Princeton University Library Catalog

Economic Evaluation of Hurricane Flood Mitigation Strategies: Methodology Development and Case Study for New York City

Author/​Artist:
Shullman, Eric [Browse]
Format:
Senior thesis
Language:
English
Advisor(s):
Lin, Ning [Browse]
Department:
Princeton University. Department of Civil and Environmental Engineering [Browse]
Class year:
2015
Description:
86 pages
Summary note:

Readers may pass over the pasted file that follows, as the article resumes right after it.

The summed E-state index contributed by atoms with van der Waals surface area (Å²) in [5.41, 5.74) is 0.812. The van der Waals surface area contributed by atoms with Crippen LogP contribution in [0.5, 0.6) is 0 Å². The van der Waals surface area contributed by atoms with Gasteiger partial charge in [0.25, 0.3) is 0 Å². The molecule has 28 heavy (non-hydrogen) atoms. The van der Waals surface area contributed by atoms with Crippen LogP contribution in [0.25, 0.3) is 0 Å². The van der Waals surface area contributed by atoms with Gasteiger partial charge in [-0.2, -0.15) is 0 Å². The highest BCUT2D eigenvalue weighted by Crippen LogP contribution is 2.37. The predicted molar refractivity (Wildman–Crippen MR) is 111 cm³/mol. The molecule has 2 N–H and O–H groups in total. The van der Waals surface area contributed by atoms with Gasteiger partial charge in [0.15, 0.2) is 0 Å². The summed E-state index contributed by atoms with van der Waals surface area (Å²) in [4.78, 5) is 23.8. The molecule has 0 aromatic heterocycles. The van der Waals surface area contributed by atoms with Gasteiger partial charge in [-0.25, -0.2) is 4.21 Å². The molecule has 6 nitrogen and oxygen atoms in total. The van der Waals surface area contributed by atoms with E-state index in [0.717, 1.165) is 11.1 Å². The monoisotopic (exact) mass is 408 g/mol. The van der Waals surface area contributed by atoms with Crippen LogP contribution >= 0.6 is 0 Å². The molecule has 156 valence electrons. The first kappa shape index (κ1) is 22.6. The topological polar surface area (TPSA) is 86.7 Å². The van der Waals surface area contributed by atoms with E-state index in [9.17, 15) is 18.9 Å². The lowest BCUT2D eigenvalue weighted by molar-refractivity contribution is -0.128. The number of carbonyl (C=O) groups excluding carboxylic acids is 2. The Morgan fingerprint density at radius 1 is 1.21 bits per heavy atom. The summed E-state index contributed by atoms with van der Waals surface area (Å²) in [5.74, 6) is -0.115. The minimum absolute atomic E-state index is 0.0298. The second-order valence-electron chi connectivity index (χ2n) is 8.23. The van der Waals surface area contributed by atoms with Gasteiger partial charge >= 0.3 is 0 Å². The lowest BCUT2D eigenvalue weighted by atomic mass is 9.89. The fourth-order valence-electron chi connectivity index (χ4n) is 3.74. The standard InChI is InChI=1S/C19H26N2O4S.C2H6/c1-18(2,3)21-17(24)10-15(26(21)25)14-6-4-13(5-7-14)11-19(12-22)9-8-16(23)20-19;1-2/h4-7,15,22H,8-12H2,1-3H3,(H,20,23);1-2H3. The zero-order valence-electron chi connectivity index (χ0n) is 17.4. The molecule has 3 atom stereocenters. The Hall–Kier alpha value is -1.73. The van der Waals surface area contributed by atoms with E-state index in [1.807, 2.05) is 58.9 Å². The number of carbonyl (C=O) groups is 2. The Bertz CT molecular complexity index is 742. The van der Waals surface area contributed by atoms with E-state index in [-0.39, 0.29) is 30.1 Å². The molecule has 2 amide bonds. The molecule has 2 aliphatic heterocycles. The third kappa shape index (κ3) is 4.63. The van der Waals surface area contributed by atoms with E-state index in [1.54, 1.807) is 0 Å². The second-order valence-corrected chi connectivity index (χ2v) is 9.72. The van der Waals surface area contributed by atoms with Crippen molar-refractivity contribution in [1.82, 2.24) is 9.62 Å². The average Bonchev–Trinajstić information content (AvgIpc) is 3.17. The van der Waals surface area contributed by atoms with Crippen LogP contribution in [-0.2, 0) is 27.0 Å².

Flooding due to hurricane storm surge currently presents a large risk to New York City (NYC), and this risk is expected to grow in the future due to changes in climate and population growth. A number of strategies have been proposed to mitigate the impacts of flooding, and previous studies have attempted to quantify the economic risk to the city so that these strategies may be evaluated. This thesis improves on previous work by proposing a complete methodology that can fully integrate current and projected future hazard and vulnerability information to estimate the risk of losses due to hurricane storm surge and to evaluate flood mitigation strategies. The methodology is novel in two significant ways. First, a statistical analysis based on synthetic damage events is used to create a distribution of the loss that occurs at a storm arrival. To consider future changes in climate and building stock, a variety of methods is presented to manipulate this loss distribution. Second, Monte Carlo simulation is used as an alternative to analytical methods to obtain a simpler and more accurate model that is able to produce a full probability distribution. The complete methodology is demonstrated for New York City and is used to probabilistically evaluate the benefits and costs of several flood mitigation strategies using a full probability distribution, instead of just expected values per convention. Most of the contribution to the increased future risk is shown to come from sea level rise, followed by storm climatology change, with a small effect from building stock growth. Large-scale storm surge barriers are shown to be less economically attractive than building code measures that require residential structures to be elevated.